A bipartisan Parliamentary Joint Committee on Human Rights (the committee) was established by the Human Rights (Parliamentary Scrutiny) Act 2011. It is tasked with examining bills that come before parliament to ensure compatibility with the rights and freedoms contained in the seven core human rights treaties to which Australia is a party.
The Budget Bills contain some of the most significant changes to the Australian system of income support since it was first introduced in a consolidated Social Security Act in 1947 including:
- Introduction of a six month non-payment period for job seekers under 30;
- Increases to the minimum age of newstart allowance to 25, and extension of youth allowance for younger job seekers up to age 24;
- Raising the pension age progressively to 70;
- A range of measures towards freezing indexation of income and assets tests
- Removal of benchmarking, aimed at ensuring adequacy, of parenting payment single and pensions;
- Proposals for disability support pensioners under 35 to be reviewed against the newer impairment tables and have new “program of support” requirements;
- Reductions in conditions for receiving payments overseas (portability) for student payments and disability support pensioners;
- Abolition of the pensioner education supplement and education entry payment;
- Reduction to the family tax benefit end of year supplements and ceasing of indexation; and
- Limiting family tax benefit part B to families with children under 6, with a new allowance for single parents receiving the maximum fate of family tax benefit part A with children age 6 to 12.
On 24 September 2014 the Committee found that two of the measures in the Budget Bill (No 2) were incompatible with our human rights obligations. Measures in Budget Bill (No 1) were also found to be of concern.
The proposal to impose a six month waiting period for unemployment benefits on some young people under 30 was found to be incompatible with the right to social security, and the right to an adequate standard of living. The Committee found that there was inadequate justification for the measure in the absence of information about how young people would sustain themselves during the six month period.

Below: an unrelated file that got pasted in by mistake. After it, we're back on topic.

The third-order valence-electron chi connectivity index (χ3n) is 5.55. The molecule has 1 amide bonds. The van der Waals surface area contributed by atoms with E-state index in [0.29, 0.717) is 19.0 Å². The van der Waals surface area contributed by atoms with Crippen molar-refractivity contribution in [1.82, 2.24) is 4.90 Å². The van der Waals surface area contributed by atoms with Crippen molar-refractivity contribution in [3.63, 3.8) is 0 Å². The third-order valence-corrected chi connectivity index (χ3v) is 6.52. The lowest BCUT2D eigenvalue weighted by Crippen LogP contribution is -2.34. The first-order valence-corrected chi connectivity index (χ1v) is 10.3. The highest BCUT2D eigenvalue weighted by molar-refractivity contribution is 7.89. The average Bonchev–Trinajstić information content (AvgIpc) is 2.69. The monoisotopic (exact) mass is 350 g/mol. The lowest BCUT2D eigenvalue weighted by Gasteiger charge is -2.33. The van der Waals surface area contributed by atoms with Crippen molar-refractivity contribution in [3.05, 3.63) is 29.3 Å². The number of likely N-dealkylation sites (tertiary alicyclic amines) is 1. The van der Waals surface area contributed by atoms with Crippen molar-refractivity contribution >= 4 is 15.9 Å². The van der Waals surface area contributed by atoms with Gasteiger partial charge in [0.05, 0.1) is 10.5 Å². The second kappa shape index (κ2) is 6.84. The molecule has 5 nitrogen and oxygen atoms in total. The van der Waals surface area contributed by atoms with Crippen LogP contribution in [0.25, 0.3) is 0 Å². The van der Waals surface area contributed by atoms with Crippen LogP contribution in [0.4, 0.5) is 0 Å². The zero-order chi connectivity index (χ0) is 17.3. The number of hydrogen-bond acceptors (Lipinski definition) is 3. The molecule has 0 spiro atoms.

This finding was welcomed by welfare groups, including the NWRN. We had repeatedly drawn attention to the lack of alternative sources of support and the fact that this measure proposed a fundamental attack on the basic right to social security and the principle of adequate income support based on need (see our submission to the Senate Standing Committee on Community Affairs here).
The proposals to increase the Newstart Allowance eligibility age to 24 and to restrict access to Newstart Allowance for some under 30s were found to be incompatible with the right to equality and non-discrimination on the basis of age. The Minister was not able to explain how the apparent discrimination is not arbitrary and did not include an assessment of how the proposed changes to age cut offs were necessary, reasonable and proportionate.
In relation to the Budget Bill (No 1), the committee observed that, while the measures appeared neutral there were concerns that they may have a greater impact on women than men, as women are more likely to be recipients of social security, particularly payments for children. The committee is therefore seeking further advice from the Minister as to whether the measures are compatible with the rights to equality and non-discrimination on the basis of gender and family responsibilities.
The numerous other measures in the Bill, including the measure which would increase Age Pension age above the average life expectancy of Aboriginal men, were found to be compatible with human rights obligations.
These measures were split into four new Bills and are once again before the parliament. A summary of which measures ended up in each of the four Bills can be found in the Welfare Right Centre (NSW) blog here.